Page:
waxi problems

I waxed an oak table I made with liberon wax. Used wax many times before, and found a good deal of elbow grease was required to bring up a shine, but no complaints, I like it.. This time I can't get it to that point. It is a wipe on poly finish with 2 coats of wax on it. I thought it was fine until I put a strong light on it at an angle, it looked as though I had not finished buffing the wax, sort of smeared but fine to the touch. So maybe I made a mistake, I thought too much wax, I wiped it down with mineral oil, no help though. Any suggestions??
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wrote:

Once you've applied and buffed the wax, what remains is a layer a few molecules thick. So I don't think you are likely that you have too much wax built up, once you do get it buffed out.
I haven't used Liberon wax so I don't know how much carnauba vs. beeswax (more carnauba means more durable but also much more work to buff out).
How does the surface without wax look with the light at an angle? If the poly isn't as smooth as it needs to be, you may be seeing that effect. When I've used wipe on finishes I found I needed to rub out the surface to get the look the way I wanted it.
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It's true that it's not thick,but hard as hell to rub out, maybe too much time has elapsed now (3 days)

Not sure of the mix, I looked by couldn't get the info on Liberon Black Bison Paste Wax

There isn't any unwaxed surface to look at now, but it seemed fine, I prolly had 6-7 coats of wipe on poly on there 1st. Maybe I can just flood the surface with mineral oil & dissolve the wax, start again?
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Chris wrote:

Is the polyurethane fully cured?
If it's new, wait a while, then lightly wax it again and buff.
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It was wipe on, so it drys fast, but cured? I only left it a day before waxing.
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snipped-for-privacy@hotmail.com wrote:

If you haven't used that combo before, the wax may have attacked the finish.
I'm not familiar with the exact product you're using, but I've had otehr products, like BriWax, attack a finish that wasn't properly cured.
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wrote:

It was wipe on, so it drys fast, but cured? I only left it a day before waxing.
When you sanded the poly before putting the wax on, did you get super-fine white powder, or little gumballs? If gumballs, it wasn't fully cured. A rub out method I took off the fww website I use before putting the wax down goes like this:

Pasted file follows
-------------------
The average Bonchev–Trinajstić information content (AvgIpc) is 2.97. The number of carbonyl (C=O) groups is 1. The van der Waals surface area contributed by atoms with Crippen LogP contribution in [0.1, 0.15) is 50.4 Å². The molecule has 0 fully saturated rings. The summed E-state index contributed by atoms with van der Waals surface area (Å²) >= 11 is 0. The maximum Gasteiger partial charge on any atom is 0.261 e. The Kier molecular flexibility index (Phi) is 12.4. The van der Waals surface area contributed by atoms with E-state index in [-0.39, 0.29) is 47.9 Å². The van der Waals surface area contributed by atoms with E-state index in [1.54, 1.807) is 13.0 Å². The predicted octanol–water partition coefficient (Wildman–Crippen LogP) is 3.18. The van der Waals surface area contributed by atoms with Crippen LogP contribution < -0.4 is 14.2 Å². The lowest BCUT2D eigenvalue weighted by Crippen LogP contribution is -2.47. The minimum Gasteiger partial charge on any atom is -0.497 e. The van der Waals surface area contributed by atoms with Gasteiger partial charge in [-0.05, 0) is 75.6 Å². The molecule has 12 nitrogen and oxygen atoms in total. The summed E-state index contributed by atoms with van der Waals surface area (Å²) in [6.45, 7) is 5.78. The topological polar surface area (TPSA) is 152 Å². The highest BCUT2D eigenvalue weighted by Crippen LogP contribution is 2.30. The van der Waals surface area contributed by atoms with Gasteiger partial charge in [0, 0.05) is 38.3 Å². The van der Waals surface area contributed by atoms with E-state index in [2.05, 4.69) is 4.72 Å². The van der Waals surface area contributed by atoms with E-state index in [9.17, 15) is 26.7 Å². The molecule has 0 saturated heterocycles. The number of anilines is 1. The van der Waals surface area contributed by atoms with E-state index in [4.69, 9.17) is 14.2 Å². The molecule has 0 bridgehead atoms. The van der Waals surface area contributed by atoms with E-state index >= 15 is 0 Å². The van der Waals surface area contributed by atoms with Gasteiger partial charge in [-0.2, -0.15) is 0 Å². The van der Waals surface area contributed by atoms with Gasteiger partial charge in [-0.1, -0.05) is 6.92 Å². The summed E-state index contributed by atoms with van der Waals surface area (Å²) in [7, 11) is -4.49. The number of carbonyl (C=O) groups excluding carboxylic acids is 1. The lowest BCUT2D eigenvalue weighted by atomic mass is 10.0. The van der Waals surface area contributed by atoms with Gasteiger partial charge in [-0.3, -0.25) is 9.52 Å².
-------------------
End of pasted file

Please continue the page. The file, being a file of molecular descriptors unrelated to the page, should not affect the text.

light sand with 320 rub down with 0000 steel wool moderate sanding with 400 vigorous rub out with med. scotch brite pad apply wax with 0000 sw and buff out.
Leave a great finish, even for poly.
jc
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Sounds like a good plan. The poly sanded to dust, not gum balls. I like the smell & feel of wax, but it can add some work if your not careful. How about a buffing attachment on a drill? Might help to rub it out.
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As long as you don't heat it back up with the friction......
jc

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This fixed it, though I started with 220, then the rest. Only took 10 minutes or less. I was more careful putting on the wax this time, making sure it was light coats. Came up fine.
Thx
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Glad it turned out.
jc
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Chris wrote:

What type of wood, how many coats of wipe on poly and which Liberon wax?
--
Jack Novak
Buffalo, NY - USA
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Oak, 6-7 coats of wipe on , then used Liberon Bison paste wax,

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Then Chris wrote:
> Oak, 6-7 coats of wipe on , then used Liberon Bison paste wax,
I would think 6-7 coats of wipe on poly would seal the oak enough to prevent excess wax filling the pores, so ... (from one of the web sites selling Liberon's products):
"Application: Apply Bison Fine Paste Wax sparingly with a cloth on a delicate / French polished surface or with ultra fine steel wool (Liberon grade 0000) when a deeper penetration is required. Allow to dry for 20 minutes, or until touch dry, and then buff with a clean cotton cloth or furniture brush. Repeat the operation on new or very dry wood as it may require two or more coats. For a better finish buff with a Liberon Furniture Brush once the last coat has dried."
http://www.jpennyltd.co.uk/shopping/pgm-more_information.php?id=9&=SID
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Jack Novak
Buffalo, NY - USA
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